Exhaled Nitric Oxide: Nitric oxide is produced when there is allergic inflammation in the lungs. Since inflammation is an indication of asthma, the results of this test can determine whether steroids will be an appropriate treatment. This is most commonly used to help make the diagnosis of asthma as opposed to other lung problems that don’t result in an increase in nitric oxide production, such as COPD and non–asthmatic chronic cough. It also helps us decide whether you might benefit from increased medication dosage, if your lung function still isn’t normal after completing your initial treatment plan.

Impulse Oscillometry: Impulse oscillometry is used by less than 1% of allergists worldwide but is a new and exciting way of detecting abnormal function well before any other symptoms develop in children. At AASC we are proud to be able to offer this exciting diagnostic opportunity to our patients.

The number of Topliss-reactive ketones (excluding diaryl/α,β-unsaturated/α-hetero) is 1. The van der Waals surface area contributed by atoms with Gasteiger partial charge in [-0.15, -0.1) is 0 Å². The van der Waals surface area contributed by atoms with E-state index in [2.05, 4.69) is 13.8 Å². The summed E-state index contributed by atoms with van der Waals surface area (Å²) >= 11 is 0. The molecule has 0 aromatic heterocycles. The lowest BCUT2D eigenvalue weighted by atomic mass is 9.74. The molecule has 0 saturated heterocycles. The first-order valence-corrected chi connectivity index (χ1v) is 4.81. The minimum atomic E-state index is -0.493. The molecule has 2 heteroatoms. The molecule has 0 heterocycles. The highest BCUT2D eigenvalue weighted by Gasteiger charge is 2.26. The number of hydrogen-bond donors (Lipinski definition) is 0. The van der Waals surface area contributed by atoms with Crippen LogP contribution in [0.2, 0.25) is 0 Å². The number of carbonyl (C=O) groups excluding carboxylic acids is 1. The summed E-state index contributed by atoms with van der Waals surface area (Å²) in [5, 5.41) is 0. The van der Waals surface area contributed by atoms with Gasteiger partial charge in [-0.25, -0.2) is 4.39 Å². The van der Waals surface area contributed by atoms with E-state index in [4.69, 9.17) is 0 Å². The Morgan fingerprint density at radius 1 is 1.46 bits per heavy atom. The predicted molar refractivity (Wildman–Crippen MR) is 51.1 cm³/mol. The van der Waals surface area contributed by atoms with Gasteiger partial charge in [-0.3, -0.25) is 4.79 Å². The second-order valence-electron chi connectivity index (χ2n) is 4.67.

Patients can make an appointment with our asthma educator, Elizabeth Koll, FNP. The one–hour discussion will include information about what asthma is, how to find and avoid triggers, how to use medications properly, how to prevent attacks, and more. This is especially important for children, who may need to understand their asthma while at school or camp, and for those who are newly diagnosed. You will leave this visit knowing how to further manage your asthma with your individual Asthma Action Plan.